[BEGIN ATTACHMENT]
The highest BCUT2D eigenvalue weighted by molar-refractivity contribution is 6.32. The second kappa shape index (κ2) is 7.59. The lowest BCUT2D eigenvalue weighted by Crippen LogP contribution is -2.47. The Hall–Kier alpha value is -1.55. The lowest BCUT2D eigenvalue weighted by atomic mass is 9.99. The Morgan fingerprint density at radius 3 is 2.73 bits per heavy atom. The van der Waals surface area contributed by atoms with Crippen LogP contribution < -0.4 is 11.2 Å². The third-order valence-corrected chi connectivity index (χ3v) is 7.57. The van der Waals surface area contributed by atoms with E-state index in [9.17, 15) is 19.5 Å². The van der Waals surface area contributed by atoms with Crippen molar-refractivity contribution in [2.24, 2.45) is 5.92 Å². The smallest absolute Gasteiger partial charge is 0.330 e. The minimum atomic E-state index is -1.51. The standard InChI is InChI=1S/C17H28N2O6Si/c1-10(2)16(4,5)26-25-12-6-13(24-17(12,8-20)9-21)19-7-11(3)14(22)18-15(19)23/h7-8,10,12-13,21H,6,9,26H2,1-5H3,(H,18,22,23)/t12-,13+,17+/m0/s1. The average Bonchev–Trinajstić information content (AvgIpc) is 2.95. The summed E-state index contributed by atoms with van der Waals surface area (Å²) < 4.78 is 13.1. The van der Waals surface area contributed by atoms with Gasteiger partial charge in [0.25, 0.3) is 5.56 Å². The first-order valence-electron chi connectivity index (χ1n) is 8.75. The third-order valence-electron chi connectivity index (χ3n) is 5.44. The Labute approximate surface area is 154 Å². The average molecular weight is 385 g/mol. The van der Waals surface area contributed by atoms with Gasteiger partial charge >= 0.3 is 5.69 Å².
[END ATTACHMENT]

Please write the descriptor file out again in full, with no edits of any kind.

The highest BCUT2D eigenvalue weighted by molar-refractivity contribution is 6.32. The second kappa shape index (κ2) is 7.59. The lowest BCUT2D eigenvalue weighted by Crippen LogP contribution is -2.47. The Hall–Kier alpha value is -1.55. The lowest BCUT2D eigenvalue weighted by atomic mass is 9.99. The Morgan fingerprint density at radius 3 is 2.73 bits per heavy atom. The van der Waals surface area contributed by atoms with Crippen LogP contribution < -0.4 is 11.2 Å². The third-order valence-corrected chi connectivity index (χ3v) is 7.57. The van der Waals surface area contributed by atoms with E-state index in [9.17, 15) is 19.5 Å². The van der Waals surface area contributed by atoms with Crippen molar-refractivity contribution in [2.24, 2.45) is 5.92 Å². The smallest absolute Gasteiger partial charge is 0.330 e. The minimum atomic E-state index is -1.51. The standard InChI is InChI=1S/C17H28N2O6Si/c1-10(2)16(4,5)26-25-12-6-13(24-17(12,8-20)9-21)19-7-11(3)14(22)18-15(19)23/h7-8,10,12-13,21H,6,9,26H2,1-5H3,(H,18,22,23)/t12-,13+,17+/m0/s1. The average Bonchev–Trinajstić information content (AvgIpc) is 2.95. The summed E-state index contributed by atoms with van der Waals surface area (Å²) < 4.78 is 13.1. The van der Waals surface area contributed by atoms with Gasteiger partial charge in [0.25, 0.3) is 5.56 Å². The first-order valence-electron chi connectivity index (χ1n) is 8.75. The third-order valence-electron chi connectivity index (χ3n) is 5.44. The Labute approximate surface area is 154 Å². The average molecular weight is 385 g/mol. The van der Waals surface area contributed by atoms with Gasteiger partial charge >= 0.3 is 5.69 Å².